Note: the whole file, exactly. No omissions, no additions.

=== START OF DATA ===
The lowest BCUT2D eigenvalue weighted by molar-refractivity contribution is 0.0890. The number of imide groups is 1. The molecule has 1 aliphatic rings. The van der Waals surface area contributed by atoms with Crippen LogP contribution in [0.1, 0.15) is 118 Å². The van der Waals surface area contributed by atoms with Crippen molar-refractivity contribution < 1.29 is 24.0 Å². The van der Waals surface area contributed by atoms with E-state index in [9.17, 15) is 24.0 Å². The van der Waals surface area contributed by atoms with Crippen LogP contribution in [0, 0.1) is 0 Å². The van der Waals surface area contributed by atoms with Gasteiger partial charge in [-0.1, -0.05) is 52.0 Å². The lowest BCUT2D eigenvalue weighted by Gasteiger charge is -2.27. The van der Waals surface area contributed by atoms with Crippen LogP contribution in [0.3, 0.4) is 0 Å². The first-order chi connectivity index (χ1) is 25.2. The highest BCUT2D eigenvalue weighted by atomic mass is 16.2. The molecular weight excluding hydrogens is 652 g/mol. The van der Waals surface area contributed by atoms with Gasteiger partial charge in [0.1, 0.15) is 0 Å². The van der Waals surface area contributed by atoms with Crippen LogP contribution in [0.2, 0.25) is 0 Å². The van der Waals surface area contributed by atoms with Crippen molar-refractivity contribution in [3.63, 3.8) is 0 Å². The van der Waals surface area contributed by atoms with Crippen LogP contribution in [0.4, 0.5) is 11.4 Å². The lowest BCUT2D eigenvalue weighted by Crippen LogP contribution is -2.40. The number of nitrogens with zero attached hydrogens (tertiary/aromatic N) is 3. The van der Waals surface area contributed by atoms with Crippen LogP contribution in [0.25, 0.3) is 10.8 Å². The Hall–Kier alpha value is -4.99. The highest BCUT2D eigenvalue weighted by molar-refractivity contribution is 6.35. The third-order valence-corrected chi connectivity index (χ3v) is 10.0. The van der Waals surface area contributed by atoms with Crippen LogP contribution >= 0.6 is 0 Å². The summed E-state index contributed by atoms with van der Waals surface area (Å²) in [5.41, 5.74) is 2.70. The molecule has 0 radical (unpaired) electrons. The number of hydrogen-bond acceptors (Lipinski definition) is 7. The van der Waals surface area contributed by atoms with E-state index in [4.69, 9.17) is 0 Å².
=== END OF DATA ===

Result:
The lowest BCUT2D eigenvalue weighted by molar-refractivity contribution is 0.0890. The number of imide groups is 1. The molecule has 1 aliphatic rings. The van der Waals surface area contributed by atoms with Crippen LogP contribution in [0.1, 0.15) is 118 Å². The van der Waals surface area contributed by atoms with Crippen molar-refractivity contribution < 1.29 is 24.0 Å². The van der Waals surface area contributed by atoms with E-state index in [9.17, 15) is 24.0 Å². The van der Waals surface area contributed by atoms with Crippen LogP contribution in [0, 0.1) is 0 Å². The van der Waals surface area contributed by atoms with Gasteiger partial charge in [-0.1, -0.05) is 52.0 Å². The lowest BCUT2D eigenvalue weighted by Gasteiger charge is -2.27. The van der Waals surface area contributed by atoms with Crippen LogP contribution in [0.3, 0.4) is 0 Å². The first-order chi connectivity index (χ1) is 25.2. The highest BCUT2D eigenvalue weighted by atomic mass is 16.2. The molecular weight excluding hydrogens is 652 g/mol. The van der Waals surface area contributed by atoms with Gasteiger partial charge in [0.1, 0.15) is 0 Å². The van der Waals surface area contributed by atoms with Crippen LogP contribution in [0.2, 0.25) is 0 Å². The van der Waals surface area contributed by atoms with Crippen molar-refractivity contribution in [3.63, 3.8) is 0 Å². The van der Waals surface area contributed by atoms with Crippen LogP contribution in [0.4, 0.5) is 11.4 Å². The lowest BCUT2D eigenvalue weighted by Crippen LogP contribution is -2.40. The number of nitrogens with zero attached hydrogens (tertiary/aromatic N) is 3. The van der Waals surface area contributed by atoms with Crippen LogP contribution in [0.25, 0.3) is 10.8 Å². The Hall–Kier alpha value is -4.99. The highest BCUT2D eigenvalue weighted by molar-refractivity contribution is 6.35. The third-order valence-corrected chi connectivity index (χ3v) is 10.0. The van der Waals surface area contributed by atoms with Crippen LogP contribution >= 0.6 is 0 Å². The summed E-state index contributed by atoms with van der Waals surface area (Å²) in [5.41, 5.74) is 2.70. The molecule has 0 radical (unpaired) electrons. The number of hydrogen-bond acceptors (Lipinski definition) is 7. The van der Waals surface area contributed by atoms with E-state index in [4.69, 9.17) is 0 Å².